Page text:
St. Pius X

Today (Friday) we celebrate the feast day of St. Pius X, the pope who founded the Diocese of Fall River in 1904. Last year Pope Francis greeted a group of pilgrims from his sainted predecessor’s homeland: “I am pleased to welcome the pilgrimages from the Diocese of Treviso, on the centenary of the death of St. Pius X, a pope inspired by great pastoral zeal.”

There are no other recorded comments by Pope Francis about our founder. His immediate predecessor, Pope Benedict XVI, dedicated one of his general audiences to St. Pius back in August 2010. He said, “I would like to reflect on my predecessor, St. Pius X, and to underline certain features that may be useful to pastors and faithful also in our time.” May what our German former-shepherd said also be useful for our reflection now.

Pope Benedict began by speaking about St. Pius’ service as a priest: “In these years of rich and generous pastoral experience, the future pontiff showed that deep love for Christ and for the Church, that humility and simplicity and great charity to the needy which characterized his entire life. In 1884, he was appointed Bishop of Mantua, and in 1893, Patriarch of Venice. On Aug. 4, 1903, he was elected pope, a ministry he hesitated to accept since he did not consider himself worthy of such a lofty office.”

It is rather unlikely that anyone reading this editorial will ever be elected pope, but humility when being honored is a great thing for all of us to strive to achieve (if we aren’t humbled now, we will be in the life to come).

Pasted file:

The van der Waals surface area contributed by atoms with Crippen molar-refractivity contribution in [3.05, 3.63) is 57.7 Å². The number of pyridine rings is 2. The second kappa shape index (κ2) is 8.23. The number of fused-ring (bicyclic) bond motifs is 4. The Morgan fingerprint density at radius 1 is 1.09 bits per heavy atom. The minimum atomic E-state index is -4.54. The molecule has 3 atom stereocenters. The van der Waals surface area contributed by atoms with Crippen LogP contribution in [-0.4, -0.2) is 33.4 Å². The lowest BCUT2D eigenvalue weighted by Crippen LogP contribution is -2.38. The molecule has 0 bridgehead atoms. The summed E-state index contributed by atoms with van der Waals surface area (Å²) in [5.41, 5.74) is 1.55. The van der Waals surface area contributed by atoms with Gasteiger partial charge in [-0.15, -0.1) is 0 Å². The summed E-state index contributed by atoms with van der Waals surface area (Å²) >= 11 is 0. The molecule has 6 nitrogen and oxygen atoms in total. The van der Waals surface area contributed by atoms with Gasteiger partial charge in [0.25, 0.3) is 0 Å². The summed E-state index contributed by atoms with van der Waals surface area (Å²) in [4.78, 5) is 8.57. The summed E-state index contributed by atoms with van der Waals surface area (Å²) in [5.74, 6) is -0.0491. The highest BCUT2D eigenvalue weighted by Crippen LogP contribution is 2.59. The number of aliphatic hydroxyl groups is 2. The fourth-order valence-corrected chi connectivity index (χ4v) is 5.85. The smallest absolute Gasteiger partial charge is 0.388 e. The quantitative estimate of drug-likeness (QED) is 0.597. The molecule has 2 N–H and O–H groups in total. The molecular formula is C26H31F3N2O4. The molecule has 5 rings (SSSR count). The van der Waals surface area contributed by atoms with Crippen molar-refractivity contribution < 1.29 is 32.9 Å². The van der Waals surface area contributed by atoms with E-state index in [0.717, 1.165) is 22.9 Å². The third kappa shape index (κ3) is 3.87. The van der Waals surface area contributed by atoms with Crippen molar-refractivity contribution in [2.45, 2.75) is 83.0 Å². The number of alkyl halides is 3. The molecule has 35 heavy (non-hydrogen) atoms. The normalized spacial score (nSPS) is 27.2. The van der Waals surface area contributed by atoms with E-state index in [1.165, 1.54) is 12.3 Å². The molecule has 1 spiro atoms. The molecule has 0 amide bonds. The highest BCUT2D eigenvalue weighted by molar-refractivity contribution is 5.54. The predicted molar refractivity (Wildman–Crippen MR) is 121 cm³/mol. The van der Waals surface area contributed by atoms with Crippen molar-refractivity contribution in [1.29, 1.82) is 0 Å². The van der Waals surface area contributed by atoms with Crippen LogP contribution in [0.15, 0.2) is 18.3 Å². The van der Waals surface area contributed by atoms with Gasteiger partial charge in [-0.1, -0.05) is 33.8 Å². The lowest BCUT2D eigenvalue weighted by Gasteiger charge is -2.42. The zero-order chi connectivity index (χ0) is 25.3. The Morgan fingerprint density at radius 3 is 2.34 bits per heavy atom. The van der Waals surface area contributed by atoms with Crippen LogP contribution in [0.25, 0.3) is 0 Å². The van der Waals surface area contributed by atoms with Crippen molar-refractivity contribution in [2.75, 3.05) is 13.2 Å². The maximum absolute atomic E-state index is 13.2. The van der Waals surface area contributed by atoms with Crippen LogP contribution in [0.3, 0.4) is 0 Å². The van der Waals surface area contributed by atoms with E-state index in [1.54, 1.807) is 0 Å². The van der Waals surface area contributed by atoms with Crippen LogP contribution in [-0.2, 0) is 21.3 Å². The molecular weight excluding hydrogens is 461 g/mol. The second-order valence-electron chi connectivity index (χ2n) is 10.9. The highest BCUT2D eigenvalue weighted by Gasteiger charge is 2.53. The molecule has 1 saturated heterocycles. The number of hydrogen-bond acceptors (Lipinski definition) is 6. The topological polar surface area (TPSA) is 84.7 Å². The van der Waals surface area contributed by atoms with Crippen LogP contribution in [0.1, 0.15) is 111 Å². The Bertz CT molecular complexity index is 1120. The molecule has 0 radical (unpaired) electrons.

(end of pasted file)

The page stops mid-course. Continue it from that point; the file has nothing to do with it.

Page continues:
Pope Benedict said that the saint’s “pontificate left an indelible mark on the Church’s history and was distinguished by a considerable effort for reform that is summed up in his motto: Instaurare Omnia in Christo, ‘To renew all things in Christ.’ Indeed, his interventions involved various ecclesiastical contexts. From the outset he devoted himself to reorganizing the Roman Curia; he then began work on the Code of Canon Law which was promulgated by his successor Benedict XV. He later promoted the revision of the studies and formation program of future priests and founded various regional seminaries, equipped with good libraries and well-qualified teachers.” In these activities, the saint was doing what he could to make sure that God and His people would have more than decent service rendered to them.

Besides working to make sure that the clerics who served under him were well-versed in theology, St. Pius wanted to help the laity directly grow in their understanding of God. As Pope Benedict noted, “Another important sector [of St. Pius’ work] was that of the doctrinal formation of the people of God. Beginning in his years as parish priest, he himself had compiled a catechism and during his episcopate in Mantua he worked to produce a single, if not universal catechism, at least in Italian. As an authentic pastor he had understood that the situation in that period, due partly to the phenomenon of emigration, made necessary a catechism to which every member of the faithful might refer, independently of the place in which he lived and of his position. As pontiff, he compiled a text of Christian doctrine for the Diocese of Rome that was later disseminated throughout Italy and the world. Because of its simple, clear, precise language and effective explanations, this ‘Pius X Catechism,’ as it was called, was a reliable guide to many in learning the truths of the faith.” What Pope Benedict said goes well with what Claire McManus writes on page eight of this edition of The Anchor — the importance of Faith Formation throughout our lives, so that we can become true disciples of our Lord.